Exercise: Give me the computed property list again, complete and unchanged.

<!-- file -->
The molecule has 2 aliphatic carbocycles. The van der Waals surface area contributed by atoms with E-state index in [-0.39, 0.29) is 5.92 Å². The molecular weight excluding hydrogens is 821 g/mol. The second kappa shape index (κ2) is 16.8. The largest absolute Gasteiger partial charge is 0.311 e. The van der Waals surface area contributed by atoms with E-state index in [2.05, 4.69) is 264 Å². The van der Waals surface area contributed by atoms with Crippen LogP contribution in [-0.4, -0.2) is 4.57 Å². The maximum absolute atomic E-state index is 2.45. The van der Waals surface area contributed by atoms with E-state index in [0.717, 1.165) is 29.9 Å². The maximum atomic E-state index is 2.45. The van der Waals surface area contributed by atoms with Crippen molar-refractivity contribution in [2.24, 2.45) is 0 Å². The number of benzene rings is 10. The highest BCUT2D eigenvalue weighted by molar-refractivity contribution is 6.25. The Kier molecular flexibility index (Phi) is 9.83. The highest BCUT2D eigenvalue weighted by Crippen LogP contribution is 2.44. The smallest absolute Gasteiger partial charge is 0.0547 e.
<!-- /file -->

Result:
The molecule has 2 aliphatic carbocycles. The van der Waals surface area contributed by atoms with E-state index in [-0.39, 0.29) is 5.92 Å². The molecular weight excluding hydrogens is 821 g/mol. The second kappa shape index (κ2) is 16.8. The largest absolute Gasteiger partial charge is 0.311 e. The van der Waals surface area contributed by atoms with E-state index in [2.05, 4.69) is 264 Å². The van der Waals surface area contributed by atoms with Crippen LogP contribution in [-0.4, -0.2) is 4.57 Å². The maximum absolute atomic E-state index is 2.45. The van der Waals surface area contributed by atoms with E-state index in [0.717, 1.165) is 29.9 Å². The maximum atomic E-state index is 2.45. The van der Waals surface area contributed by atoms with Crippen molar-refractivity contribution in [2.24, 2.45) is 0 Å². The number of benzene rings is 10. The highest BCUT2D eigenvalue weighted by molar-refractivity contribution is 6.25. The Kier molecular flexibility index (Phi) is 9.83. The highest BCUT2D eigenvalue weighted by Crippen LogP contribution is 2.44. The smallest absolute Gasteiger partial charge is 0.0547 e.